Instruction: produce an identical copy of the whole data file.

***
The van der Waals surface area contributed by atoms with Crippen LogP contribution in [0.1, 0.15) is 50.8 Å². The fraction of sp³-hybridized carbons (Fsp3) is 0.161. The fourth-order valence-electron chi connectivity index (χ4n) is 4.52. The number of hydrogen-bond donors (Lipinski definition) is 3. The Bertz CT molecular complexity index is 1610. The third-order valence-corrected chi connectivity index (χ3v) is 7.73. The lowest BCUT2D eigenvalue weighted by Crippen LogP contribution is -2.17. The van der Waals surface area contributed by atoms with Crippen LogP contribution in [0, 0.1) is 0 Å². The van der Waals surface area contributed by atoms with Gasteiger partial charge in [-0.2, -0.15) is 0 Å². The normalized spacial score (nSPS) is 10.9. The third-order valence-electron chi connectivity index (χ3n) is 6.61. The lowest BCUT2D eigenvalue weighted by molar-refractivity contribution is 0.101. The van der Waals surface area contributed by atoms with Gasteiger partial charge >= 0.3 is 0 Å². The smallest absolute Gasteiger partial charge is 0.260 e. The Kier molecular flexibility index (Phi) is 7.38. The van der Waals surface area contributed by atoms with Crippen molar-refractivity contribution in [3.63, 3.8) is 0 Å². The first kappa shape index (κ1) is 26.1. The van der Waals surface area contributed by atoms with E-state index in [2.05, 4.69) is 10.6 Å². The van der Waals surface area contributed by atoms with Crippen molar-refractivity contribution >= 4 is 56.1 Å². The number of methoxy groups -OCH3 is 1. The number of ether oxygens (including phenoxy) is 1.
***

The van der Waals surface area contributed by atoms with Crippen LogP contribution in [0.1, 0.15) is 50.8 Å². The fraction of sp³-hybridized carbons (Fsp3) is 0.161. The fourth-order valence-electron chi connectivity index (χ4n) is 4.52. The number of hydrogen-bond donors (Lipinski definition) is 3. The Bertz CT molecular complexity index is 1610. The third-order valence-corrected chi connectivity index (χ3v) is 7.73. The lowest BCUT2D eigenvalue weighted by Crippen LogP contribution is -2.17. The van der Waals surface area contributed by atoms with Crippen LogP contribution in [0, 0.1) is 0 Å². The van der Waals surface area contributed by atoms with Gasteiger partial charge in [-0.2, -0.15) is 0 Å². The normalized spacial score (nSPS) is 10.9. The third-order valence-electron chi connectivity index (χ3n) is 6.61. The lowest BCUT2D eigenvalue weighted by molar-refractivity contribution is 0.101. The van der Waals surface area contributed by atoms with Gasteiger partial charge >= 0.3 is 0 Å². The smallest absolute Gasteiger partial charge is 0.260 e. The Kier molecular flexibility index (Phi) is 7.38. The van der Waals surface area contributed by atoms with Crippen molar-refractivity contribution in [3.63, 3.8) is 0 Å². The first kappa shape index (κ1) is 26.1. The van der Waals surface area contributed by atoms with E-state index in [2.05, 4.69) is 10.6 Å². The van der Waals surface area contributed by atoms with Crippen molar-refractivity contribution >= 4 is 56.1 Å². The number of methoxy groups -OCH3 is 1. The number of ether oxygens (including phenoxy) is 1.